[ECOS] Current state of SMP in eCos

Bart Veer bartv@ecoscentric.com
Wed Dec 24 23:41:00 GMT 2008


>>>>> "David" == David Brennan <ecos@brennanhome.com> writes:

    David> On Thu, Dec 18, 2008 at 10:45 AM, Andrew Lunn <andrew@lunn.ch> wrote:
    >>> For running it on linux synth with mulitple threads, would
    >>> that just require starting a second thread somewhere in the
    >>> synthetic startup code? Will the threads be able to share
    >>> memory? I've never done multi-threaded programming on anything
    >>> other than a flat memory model RTOS.
    
    <snip>
    
    David> - SMP synchronization support.
    David> I think theoretically I can use the assembly language
    David> spinlock code that is in the i386 smp code. But there is
    David> probably a linux call for test_and_set. Would that be
    David> preferred?

In addition to what Andrew has already said:

First, you need to worry about the priorities of the Linux threads
running the virtual eCos cpu's. These should not use the default Linux
scheduling parameters SCHED_OTHER. If you did, the priorities of the
various threads would change dynamically depending on cpu vs. I/O
load, which is sensible behaviour for typical Linux threads but not
when you are trying to emulate cpu's that should all be running at the
same speed. Instead I think you'll need to specify SCHED_RR.

Second, if you have more virtual eCos cpu's than physical Linux cpu's
then you do not want to use the existing x86 spinlock code. That
assumes that all the cpu's are running continuously, so a spinlock
will only ever be held for a short period of time. If, say, you are
running two virtual eCos cpu's on a single-processor host then that
will certainly not be the case. Instead a virtual cpu trying to claim
a locked spinlock will keep spinning until the timeslice for the
underlying Linux thread is used up, and another Linux thread running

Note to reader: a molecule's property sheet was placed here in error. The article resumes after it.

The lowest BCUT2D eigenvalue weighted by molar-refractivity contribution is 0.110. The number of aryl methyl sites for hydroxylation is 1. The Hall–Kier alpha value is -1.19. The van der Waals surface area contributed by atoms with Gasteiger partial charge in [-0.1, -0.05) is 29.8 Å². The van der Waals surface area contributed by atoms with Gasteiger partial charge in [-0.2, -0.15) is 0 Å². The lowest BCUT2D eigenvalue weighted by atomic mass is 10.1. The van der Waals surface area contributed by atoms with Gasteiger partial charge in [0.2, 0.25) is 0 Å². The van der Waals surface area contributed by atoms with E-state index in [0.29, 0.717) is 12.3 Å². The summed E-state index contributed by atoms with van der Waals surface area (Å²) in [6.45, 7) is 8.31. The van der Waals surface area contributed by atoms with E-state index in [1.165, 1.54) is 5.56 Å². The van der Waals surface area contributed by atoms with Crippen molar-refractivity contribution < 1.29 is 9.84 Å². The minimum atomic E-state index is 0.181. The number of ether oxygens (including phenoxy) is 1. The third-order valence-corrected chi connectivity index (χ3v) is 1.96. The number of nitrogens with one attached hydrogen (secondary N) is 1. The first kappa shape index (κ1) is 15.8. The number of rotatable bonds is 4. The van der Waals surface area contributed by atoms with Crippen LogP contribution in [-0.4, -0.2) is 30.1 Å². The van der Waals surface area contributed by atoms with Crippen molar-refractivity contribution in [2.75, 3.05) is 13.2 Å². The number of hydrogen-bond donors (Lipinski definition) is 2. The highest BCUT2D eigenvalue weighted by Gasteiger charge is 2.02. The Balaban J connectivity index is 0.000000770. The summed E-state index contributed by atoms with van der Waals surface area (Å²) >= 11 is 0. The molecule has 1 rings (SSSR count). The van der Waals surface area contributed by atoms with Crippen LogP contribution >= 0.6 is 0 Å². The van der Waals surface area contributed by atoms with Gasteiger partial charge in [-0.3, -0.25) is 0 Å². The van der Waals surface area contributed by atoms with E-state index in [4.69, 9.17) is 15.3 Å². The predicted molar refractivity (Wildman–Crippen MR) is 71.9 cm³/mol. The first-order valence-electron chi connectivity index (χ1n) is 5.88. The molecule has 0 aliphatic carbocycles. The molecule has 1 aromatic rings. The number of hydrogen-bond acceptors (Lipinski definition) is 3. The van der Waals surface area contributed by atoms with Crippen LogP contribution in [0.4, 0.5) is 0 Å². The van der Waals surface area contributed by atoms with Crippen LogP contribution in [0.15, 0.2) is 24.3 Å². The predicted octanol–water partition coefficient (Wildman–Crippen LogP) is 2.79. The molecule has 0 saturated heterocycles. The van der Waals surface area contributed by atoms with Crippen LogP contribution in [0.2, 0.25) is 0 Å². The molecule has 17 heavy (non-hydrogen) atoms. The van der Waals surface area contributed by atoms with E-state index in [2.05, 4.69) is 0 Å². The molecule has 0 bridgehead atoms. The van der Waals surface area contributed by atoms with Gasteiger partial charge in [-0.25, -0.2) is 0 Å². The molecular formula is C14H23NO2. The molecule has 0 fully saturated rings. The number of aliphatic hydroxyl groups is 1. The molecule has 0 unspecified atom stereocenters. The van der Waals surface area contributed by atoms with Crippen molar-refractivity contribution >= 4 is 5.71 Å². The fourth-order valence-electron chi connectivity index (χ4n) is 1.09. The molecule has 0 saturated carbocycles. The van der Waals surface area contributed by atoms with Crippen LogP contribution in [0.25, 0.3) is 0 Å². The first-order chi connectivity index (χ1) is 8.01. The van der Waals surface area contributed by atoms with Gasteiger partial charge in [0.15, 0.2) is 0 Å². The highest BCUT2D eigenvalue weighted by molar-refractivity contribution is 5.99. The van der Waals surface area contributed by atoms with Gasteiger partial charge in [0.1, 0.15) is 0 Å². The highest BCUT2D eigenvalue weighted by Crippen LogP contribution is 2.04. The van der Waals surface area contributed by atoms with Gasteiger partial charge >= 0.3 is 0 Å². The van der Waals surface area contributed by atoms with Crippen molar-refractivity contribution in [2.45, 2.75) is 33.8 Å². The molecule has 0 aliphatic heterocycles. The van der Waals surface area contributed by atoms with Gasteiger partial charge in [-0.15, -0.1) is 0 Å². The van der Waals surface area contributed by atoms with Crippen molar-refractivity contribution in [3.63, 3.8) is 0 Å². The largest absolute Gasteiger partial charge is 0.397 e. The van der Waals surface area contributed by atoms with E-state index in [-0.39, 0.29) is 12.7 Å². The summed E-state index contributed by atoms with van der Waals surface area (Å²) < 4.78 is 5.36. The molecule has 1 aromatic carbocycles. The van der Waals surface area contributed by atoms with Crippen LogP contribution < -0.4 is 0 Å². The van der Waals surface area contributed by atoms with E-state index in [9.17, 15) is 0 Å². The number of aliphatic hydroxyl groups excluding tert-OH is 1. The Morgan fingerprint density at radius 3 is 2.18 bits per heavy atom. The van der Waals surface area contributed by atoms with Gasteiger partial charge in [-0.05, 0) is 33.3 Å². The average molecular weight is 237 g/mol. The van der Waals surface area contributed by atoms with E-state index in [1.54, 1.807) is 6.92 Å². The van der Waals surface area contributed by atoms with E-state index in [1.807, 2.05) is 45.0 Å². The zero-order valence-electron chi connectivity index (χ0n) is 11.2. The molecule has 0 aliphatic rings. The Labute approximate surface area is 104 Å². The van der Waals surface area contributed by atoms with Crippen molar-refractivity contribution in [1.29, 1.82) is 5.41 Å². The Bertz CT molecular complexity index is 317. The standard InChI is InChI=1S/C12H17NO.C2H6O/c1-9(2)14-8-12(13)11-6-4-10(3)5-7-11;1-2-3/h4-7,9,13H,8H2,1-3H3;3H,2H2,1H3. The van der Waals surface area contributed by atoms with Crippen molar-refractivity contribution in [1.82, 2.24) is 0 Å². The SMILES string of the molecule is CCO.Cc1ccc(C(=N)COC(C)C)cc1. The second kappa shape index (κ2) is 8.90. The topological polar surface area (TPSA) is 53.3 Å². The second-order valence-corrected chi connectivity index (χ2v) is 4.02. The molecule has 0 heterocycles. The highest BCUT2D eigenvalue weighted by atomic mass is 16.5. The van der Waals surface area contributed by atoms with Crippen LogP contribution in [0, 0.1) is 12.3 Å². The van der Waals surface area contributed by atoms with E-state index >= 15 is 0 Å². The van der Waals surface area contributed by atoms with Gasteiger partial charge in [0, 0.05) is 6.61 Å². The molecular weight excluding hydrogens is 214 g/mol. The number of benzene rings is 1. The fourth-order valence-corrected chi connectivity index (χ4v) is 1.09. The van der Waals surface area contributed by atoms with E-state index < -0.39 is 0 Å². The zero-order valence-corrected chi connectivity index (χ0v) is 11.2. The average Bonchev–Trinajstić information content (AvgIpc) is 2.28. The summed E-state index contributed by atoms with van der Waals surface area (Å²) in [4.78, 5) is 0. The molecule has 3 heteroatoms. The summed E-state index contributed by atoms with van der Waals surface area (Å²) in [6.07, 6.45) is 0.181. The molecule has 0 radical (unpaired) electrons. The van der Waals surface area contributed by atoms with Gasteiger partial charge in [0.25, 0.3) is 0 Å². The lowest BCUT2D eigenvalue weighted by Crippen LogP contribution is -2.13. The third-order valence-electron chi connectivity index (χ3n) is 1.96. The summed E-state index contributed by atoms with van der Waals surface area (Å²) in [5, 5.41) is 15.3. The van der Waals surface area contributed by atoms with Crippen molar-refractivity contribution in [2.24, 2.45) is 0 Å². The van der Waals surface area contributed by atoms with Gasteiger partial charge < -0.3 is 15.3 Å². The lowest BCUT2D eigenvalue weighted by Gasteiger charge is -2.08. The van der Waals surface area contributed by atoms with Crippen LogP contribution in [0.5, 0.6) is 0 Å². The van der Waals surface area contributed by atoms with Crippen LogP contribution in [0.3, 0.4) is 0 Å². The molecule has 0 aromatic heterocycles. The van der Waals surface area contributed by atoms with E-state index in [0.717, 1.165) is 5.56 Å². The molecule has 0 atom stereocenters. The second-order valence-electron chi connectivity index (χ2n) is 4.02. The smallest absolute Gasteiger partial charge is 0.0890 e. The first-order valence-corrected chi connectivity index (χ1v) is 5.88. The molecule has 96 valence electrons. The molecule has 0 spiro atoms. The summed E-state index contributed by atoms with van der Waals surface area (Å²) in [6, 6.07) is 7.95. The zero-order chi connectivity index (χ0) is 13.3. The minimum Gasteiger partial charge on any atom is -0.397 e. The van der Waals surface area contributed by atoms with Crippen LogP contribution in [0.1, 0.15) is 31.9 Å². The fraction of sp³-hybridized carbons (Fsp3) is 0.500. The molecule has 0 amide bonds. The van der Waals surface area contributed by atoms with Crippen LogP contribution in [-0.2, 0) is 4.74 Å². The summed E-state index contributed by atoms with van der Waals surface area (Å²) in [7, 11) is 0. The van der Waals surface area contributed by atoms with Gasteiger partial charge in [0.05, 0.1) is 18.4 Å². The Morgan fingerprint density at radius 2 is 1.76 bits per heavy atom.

the other virtual cpu wakes up again.

A better approach might be to call Linux's sched_yield() when trying
to claim a spinlock that is already locked, giving the Linux thread
that currently holds the spinlock more of a chance to run.
Alternatively it might be possible to implement an eCos spinlock using
an underlying Linux pthread mutex, but that is likely to use rather
more cpu cycles.

The various implementation details of all this are left as an exercise
to the reader.

There is at least one other issue you need to think about: the
interaction between the eCos application and the synthetic target I/O
auxiliary in synth_intr.c. I do not know offhand how safe that code
will be in an emulated SMP environment. For example, what is going to
happen if one virtual cpu tries to send an ethernet packet while
another virtual cpu is trying to send some diagnostics output to the
screen and a third cpu is busy servicing an interrupt. Tracking down
SMP-problems in your application code is going to be hard enough, you
don't want additional problems because you have not yet made the
underlying I/O subsystem SMP-safe.

Bart

-- 
Bart Veer                                   eCos Configuration Architect
eCosCentric Limited    The eCos experts      http://www.ecoscentric.com/
Barnwell House, Barnwell Drive, Cambridge, UK.      Tel: +44 1223 245571
Registered in England and Wales: Reg No 4422071.

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